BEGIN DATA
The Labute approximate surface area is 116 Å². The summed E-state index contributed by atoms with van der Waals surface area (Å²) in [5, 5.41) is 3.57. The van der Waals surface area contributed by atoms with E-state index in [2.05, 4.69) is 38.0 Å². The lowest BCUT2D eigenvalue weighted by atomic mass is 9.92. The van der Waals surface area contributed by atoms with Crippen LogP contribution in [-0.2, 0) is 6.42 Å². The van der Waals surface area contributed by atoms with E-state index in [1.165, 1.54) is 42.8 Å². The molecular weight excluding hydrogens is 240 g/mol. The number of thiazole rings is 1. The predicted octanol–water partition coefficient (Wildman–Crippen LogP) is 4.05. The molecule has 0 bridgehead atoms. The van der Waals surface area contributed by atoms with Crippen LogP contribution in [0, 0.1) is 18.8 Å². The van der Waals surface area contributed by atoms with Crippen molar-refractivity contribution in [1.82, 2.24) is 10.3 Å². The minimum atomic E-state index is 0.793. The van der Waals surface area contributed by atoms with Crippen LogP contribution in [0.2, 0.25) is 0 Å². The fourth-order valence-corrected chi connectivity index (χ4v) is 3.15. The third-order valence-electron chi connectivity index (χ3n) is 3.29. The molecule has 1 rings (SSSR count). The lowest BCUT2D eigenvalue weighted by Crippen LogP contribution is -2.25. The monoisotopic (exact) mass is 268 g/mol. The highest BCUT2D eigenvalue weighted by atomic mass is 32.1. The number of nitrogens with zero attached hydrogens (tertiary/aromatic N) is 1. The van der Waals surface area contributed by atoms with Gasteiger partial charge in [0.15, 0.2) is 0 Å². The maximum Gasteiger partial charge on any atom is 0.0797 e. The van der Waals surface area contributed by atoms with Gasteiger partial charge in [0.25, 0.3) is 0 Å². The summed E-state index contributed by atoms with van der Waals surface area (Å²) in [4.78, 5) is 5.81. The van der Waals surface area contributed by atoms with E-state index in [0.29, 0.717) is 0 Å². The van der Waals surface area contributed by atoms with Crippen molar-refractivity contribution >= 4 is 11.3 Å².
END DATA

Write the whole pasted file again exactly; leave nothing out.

The Labute approximate surface area is 116 Å². The summed E-state index contributed by atoms with van der Waals surface area (Å²) in [5, 5.41) is 3.57. The van der Waals surface area contributed by atoms with E-state index in [2.05, 4.69) is 38.0 Å². The lowest BCUT2D eigenvalue weighted by atomic mass is 9.92. The van der Waals surface area contributed by atoms with Crippen LogP contribution in [-0.2, 0) is 6.42 Å². The van der Waals surface area contributed by atoms with E-state index in [1.165, 1.54) is 42.8 Å². The molecular weight excluding hydrogens is 240 g/mol. The number of thiazole rings is 1. The predicted octanol–water partition coefficient (Wildman–Crippen LogP) is 4.05. The molecule has 0 bridgehead atoms. The van der Waals surface area contributed by atoms with Crippen LogP contribution in [0, 0.1) is 18.8 Å². The van der Waals surface area contributed by atoms with Crippen molar-refractivity contribution in [1.82, 2.24) is 10.3 Å². The minimum atomic E-state index is 0.793. The van der Waals surface area contributed by atoms with Crippen LogP contribution in [0.2, 0.25) is 0 Å². The fourth-order valence-corrected chi connectivity index (χ4v) is 3.15. The third-order valence-electron chi connectivity index (χ3n) is 3.29. The molecule has 1 rings (SSSR count). The lowest BCUT2D eigenvalue weighted by Crippen LogP contribution is -2.25. The monoisotopic (exact) mass is 268 g/mol. The highest BCUT2D eigenvalue weighted by atomic mass is 32.1. The number of nitrogens with zero attached hydrogens (tertiary/aromatic N) is 1. The van der Waals surface area contributed by atoms with Gasteiger partial charge in [0.15, 0.2) is 0 Å². The maximum Gasteiger partial charge on any atom is 0.0797 e. The van der Waals surface area contributed by atoms with Gasteiger partial charge in [0.25, 0.3) is 0 Å². The summed E-state index contributed by atoms with van der Waals surface area (Å²) in [4.78, 5) is 5.81. The van der Waals surface area contributed by atoms with E-state index in [0.29, 0.717) is 0 Å². The van der Waals surface area contributed by atoms with Crippen molar-refractivity contribution >= 4 is 11.3 Å².